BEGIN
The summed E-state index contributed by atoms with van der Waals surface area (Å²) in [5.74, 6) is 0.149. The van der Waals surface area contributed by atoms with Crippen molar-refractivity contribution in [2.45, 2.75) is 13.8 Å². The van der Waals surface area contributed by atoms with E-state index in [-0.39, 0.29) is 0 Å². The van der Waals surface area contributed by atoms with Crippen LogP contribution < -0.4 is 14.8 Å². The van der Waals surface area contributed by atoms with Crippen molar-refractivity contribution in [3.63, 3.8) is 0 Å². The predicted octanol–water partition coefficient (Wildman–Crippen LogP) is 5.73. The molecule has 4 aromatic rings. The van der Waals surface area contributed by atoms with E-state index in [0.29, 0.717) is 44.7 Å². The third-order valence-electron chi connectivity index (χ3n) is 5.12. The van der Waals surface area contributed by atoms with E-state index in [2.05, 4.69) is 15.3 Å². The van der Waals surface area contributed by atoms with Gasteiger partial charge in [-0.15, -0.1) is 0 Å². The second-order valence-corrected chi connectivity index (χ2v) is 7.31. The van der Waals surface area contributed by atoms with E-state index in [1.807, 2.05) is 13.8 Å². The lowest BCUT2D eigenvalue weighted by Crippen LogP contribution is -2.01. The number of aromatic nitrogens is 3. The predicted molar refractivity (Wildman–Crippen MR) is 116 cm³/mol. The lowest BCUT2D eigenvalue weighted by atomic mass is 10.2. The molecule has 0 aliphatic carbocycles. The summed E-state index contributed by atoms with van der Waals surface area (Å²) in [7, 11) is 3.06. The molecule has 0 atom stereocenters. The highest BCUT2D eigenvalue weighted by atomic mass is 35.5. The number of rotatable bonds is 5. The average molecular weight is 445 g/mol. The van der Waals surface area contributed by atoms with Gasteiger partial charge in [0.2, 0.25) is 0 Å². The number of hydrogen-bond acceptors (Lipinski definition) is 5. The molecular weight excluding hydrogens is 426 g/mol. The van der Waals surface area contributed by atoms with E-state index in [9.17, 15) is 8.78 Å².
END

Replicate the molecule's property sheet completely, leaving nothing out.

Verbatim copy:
The summed E-state index contributed by atoms with van der Waals surface area (Å²) in [5.74, 6) is 0.149. The van der Waals surface area contributed by atoms with Crippen molar-refractivity contribution in [2.45, 2.75) is 13.8 Å². The van der Waals surface area contributed by atoms with E-state index in [-0.39, 0.29) is 0 Å². The van der Waals surface area contributed by atoms with Crippen LogP contribution < -0.4 is 14.8 Å². The van der Waals surface area contributed by atoms with Crippen molar-refractivity contribution in [3.63, 3.8) is 0 Å². The predicted octanol–water partition coefficient (Wildman–Crippen LogP) is 5.73. The molecule has 4 aromatic rings. The van der Waals surface area contributed by atoms with E-state index in [0.29, 0.717) is 44.7 Å². The third-order valence-electron chi connectivity index (χ3n) is 5.12. The van der Waals surface area contributed by atoms with E-state index in [2.05, 4.69) is 15.3 Å². The van der Waals surface area contributed by atoms with Gasteiger partial charge in [-0.15, -0.1) is 0 Å². The second-order valence-corrected chi connectivity index (χ2v) is 7.31. The van der Waals surface area contributed by atoms with E-state index in [1.807, 2.05) is 13.8 Å². The lowest BCUT2D eigenvalue weighted by Crippen LogP contribution is -2.01. The number of aromatic nitrogens is 3. The predicted molar refractivity (Wildman–Crippen MR) is 116 cm³/mol. The lowest BCUT2D eigenvalue weighted by atomic mass is 10.2. The molecule has 0 aliphatic carbocycles. The summed E-state index contributed by atoms with van der Waals surface area (Å²) in [7, 11) is 3.06. The molecule has 0 atom stereocenters. The highest BCUT2D eigenvalue weighted by atomic mass is 35.5. The number of rotatable bonds is 5. The average molecular weight is 445 g/mol. The van der Waals surface area contributed by atoms with Gasteiger partial charge in [0.2, 0.25) is 0 Å². The number of hydrogen-bond acceptors (Lipinski definition) is 5. The molecular weight excluding hydrogens is 426 g/mol. The van der Waals surface area contributed by atoms with E-state index in [9.17, 15) is 8.78 Å².